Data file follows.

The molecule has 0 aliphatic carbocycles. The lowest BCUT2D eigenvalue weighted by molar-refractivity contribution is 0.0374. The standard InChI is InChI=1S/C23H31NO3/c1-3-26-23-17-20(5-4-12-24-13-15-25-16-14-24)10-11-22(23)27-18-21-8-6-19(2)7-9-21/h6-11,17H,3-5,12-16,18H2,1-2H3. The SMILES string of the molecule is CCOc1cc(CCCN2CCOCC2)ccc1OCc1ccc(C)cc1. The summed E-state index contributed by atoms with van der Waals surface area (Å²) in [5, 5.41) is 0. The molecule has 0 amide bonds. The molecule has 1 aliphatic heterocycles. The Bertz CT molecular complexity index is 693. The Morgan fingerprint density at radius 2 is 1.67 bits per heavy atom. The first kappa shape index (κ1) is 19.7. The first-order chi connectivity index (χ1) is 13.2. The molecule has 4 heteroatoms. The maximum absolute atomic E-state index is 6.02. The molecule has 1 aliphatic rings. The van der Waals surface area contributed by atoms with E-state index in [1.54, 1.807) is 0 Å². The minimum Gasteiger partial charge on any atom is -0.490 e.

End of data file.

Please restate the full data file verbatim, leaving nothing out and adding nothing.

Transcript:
The molecule has 0 aliphatic carbocycles. The lowest BCUT2D eigenvalue weighted by molar-refractivity contribution is 0.0374. The standard InChI is InChI=1S/C23H31NO3/c1-3-26-23-17-20(5-4-12-24-13-15-25-16-14-24)10-11-22(23)27-18-21-8-6-19(2)7-9-21/h6-11,17H,3-5,12-16,18H2,1-2H3. The SMILES string of the molecule is CCOc1cc(CCCN2CCOCC2)ccc1OCc1ccc(C)cc1. The summed E-state index contributed by atoms with van der Waals surface area (Å²) in [5, 5.41) is 0. The molecule has 0 amide bonds. The molecule has 1 aliphatic heterocycles. The Bertz CT molecular complexity index is 693. The Morgan fingerprint density at radius 2 is 1.67 bits per heavy atom. The first kappa shape index (κ1) is 19.7. The first-order chi connectivity index (χ1) is 13.2. The molecule has 4 heteroatoms. The maximum absolute atomic E-state index is 6.02. The molecule has 1 aliphatic rings. The van der Waals surface area contributed by atoms with E-state index in [1.54, 1.807) is 0 Å². The minimum Gasteiger partial charge on any atom is -0.490 e.